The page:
Bermúdez-Silverman’s tabletop sculptures cast in Uranium glass glow under UV light. Their forms resemble items from an architectural salvage catalogue. Stucco flourishes fallen from a Neoclassical cathedral spire are conjoined with a lion’s claw feet broken off a Queen Anne wardrobe. A Rococo window becomes the picture plane. These assemblies repeat in the exhibition with only minor variations in order and colour, as though they were customised for a mass consumer market. Each would be at home in the museum gift shop.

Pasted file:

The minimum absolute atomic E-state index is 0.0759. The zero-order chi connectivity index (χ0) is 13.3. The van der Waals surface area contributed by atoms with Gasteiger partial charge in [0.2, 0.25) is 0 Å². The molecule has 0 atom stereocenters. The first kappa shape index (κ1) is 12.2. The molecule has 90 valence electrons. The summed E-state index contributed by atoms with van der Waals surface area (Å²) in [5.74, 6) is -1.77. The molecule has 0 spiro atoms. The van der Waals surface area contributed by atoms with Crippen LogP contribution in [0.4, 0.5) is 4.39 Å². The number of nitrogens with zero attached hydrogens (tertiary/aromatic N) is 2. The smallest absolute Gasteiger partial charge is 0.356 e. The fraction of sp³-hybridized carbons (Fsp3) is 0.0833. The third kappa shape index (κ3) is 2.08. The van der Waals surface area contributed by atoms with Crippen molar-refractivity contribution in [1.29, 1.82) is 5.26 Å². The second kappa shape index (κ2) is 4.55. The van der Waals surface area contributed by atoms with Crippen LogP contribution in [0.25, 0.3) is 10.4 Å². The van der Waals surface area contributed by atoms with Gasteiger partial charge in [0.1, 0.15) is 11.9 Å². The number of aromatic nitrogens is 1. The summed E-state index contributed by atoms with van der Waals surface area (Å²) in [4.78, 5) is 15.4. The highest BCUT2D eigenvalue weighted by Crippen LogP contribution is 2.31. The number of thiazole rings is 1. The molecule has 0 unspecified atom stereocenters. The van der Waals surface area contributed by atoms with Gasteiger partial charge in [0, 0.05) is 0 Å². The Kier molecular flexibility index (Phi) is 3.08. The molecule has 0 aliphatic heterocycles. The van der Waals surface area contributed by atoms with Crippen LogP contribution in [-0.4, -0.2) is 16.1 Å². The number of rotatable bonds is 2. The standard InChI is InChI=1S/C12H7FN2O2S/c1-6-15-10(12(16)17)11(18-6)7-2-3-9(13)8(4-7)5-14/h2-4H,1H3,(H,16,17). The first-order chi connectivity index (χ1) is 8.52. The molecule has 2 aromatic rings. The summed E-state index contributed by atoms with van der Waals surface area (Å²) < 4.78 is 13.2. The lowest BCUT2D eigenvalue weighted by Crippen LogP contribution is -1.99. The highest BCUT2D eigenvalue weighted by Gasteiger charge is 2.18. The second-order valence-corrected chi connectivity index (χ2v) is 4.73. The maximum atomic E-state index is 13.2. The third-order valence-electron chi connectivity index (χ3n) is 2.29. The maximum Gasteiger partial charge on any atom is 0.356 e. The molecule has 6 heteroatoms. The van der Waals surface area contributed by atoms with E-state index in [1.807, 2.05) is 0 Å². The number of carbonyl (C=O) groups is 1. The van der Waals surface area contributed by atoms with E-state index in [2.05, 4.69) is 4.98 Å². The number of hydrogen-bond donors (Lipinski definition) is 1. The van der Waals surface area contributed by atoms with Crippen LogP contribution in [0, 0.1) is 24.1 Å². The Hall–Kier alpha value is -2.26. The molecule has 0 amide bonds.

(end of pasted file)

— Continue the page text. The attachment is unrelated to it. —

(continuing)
Even without the artist’s explanation, this work is both blunt and lazy. Its references are too vague to place in the history of Western design and their contrasts are unchallenging. But the gallery text – itself a prime artefact of Art-Ideolo-GPT – suggests that Bermúdez-Silverman’s is a decolonial project intended to catch out the “pathological systems of power” hard-wired into her design trinkets. The European forms for her become weapons to bludgeon the conquistadors and to uncover the abusive history of extraction of Uranium glass’ raw materials. This is all talk, however, and brings nothing to the work which remains a poor man’s version of history or, more appropriately, a philistine collector’s absolution.